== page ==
SoNo Comeback Task Force reports on its brainstorming, skewers Parking Authority

NORWALK, Conn. – Maybe about a year from now the West Avenue corridor will have been transformed in the area of Heritage Wall, with woven metal reflecting the culture of Norwalk.

That tidbit is just one sample of the eclectic news coming out of the recent SoNo Comeback Task Force meeting – most of it hopeful.

While there were negative comments about the Norwalk Parking Authority, task force Chairman Bill Collins saw a glimmer of hope in the potential appointment of Norwalk Redevelopment Agency (RDA) Director Tim Sheehan to the authority as a non-voting member. An application to form a SoNo Special Services District should be submitted within three months, Kim Morque said. RDA Senior Project Manager Susan Sweitzer said an artist has been selected to do an installation on the wall beneath the Route 7 connector at the intersection of Interstate 95.

A call for artists for the West Avenue project netted 140 applicants, Sweitzer said.

“We have come to an agreement with an artist,” she said. “He is actually out of New York. We will probably be preparing a press release and a presentation on his work style fairly soon and start to contract with him before the actual art work on that wall. We propose to have the installation by the end of next summer.”

The public art project, supported by a grant from the National Endowment for the Arts’ “Our Town” program, with matching funds from the RDA and the city, has a budget of $100,000 with the goal of creating a hospitable corridor under the highway where dull grey concrete blocks now catch the eye along one side of West Avenue.

Sweitzer declined to name the artist selected but said he teaches at a New York art school and has done work in New Haven as well as in other states.

“He works in a medium that is primarily metal – colored metal – and he weaves in various different sayings as well in various different language,” she said. “So he has to work very closely with the public to get those languages and get those sayings so that he can then start to integrate them into his art work. So he is probably going to be in a studio in Norwalk a lot of his time.”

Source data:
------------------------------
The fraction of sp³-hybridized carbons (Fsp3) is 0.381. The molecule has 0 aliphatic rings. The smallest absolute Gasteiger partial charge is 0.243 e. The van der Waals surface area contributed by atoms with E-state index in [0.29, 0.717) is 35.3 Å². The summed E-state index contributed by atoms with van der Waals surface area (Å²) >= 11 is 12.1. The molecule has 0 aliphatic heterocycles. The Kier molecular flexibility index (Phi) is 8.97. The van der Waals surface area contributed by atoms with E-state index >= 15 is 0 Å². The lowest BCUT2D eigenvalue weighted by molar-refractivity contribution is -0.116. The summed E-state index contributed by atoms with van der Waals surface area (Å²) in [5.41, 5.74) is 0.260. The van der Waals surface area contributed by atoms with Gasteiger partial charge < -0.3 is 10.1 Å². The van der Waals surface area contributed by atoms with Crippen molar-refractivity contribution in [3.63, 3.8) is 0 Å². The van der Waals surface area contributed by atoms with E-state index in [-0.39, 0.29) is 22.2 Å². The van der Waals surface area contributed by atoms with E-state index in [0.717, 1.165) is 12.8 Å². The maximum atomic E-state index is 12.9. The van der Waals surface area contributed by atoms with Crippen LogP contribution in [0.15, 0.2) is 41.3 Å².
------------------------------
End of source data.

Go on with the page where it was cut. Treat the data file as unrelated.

That means the mystery artist will spend the winter collecting sayings in different languages from Norwalkers, begin fabricating the metal next spring and then install it by fall, she said.

Perfect for next to Heritage Wall, Collins said.

“That’s what we thought,” Sweitzer said.

“The biggest challenge is DOT; they own the wall. It’s a challenge, it’s not an obstacle,” Sweitzer said.

Collins said the Maritime Aquarium had used Photoshop to come up with an image, shown above, to illustrate the general concept of putting a promotional mural on the North Water Street railroad trestle to show tourists what they might do in the area.

Architect Bruce Beinfield threw in more than two cents on that one.

“The trestle itself is a pretty cool architectural element. I think that the idea of branding SoNo on both sides of that trestle is great, but maybe instead of being a full banner across, maybe it could be applied in such a way that the structure itself still bleeds through because that is a lot of what SoNo is still about in terms of underlying character, the way the train trestle winds through this part of the city,” Beinfield said.

SoNo restaurants are being recruited into a composting program under the umbrella of the SoNo Special Services District (SSD), Morque said. The application for an SSD is “pretty well advanced” and should be submitted to the city within 60 to 90 days, he said.

The new SoNo sign under the railroad trestle on Washington Street is a hit, Collins said.

“It is establishing a track record on social media sites. They take selfies in front of the sign,” Sweitzer said.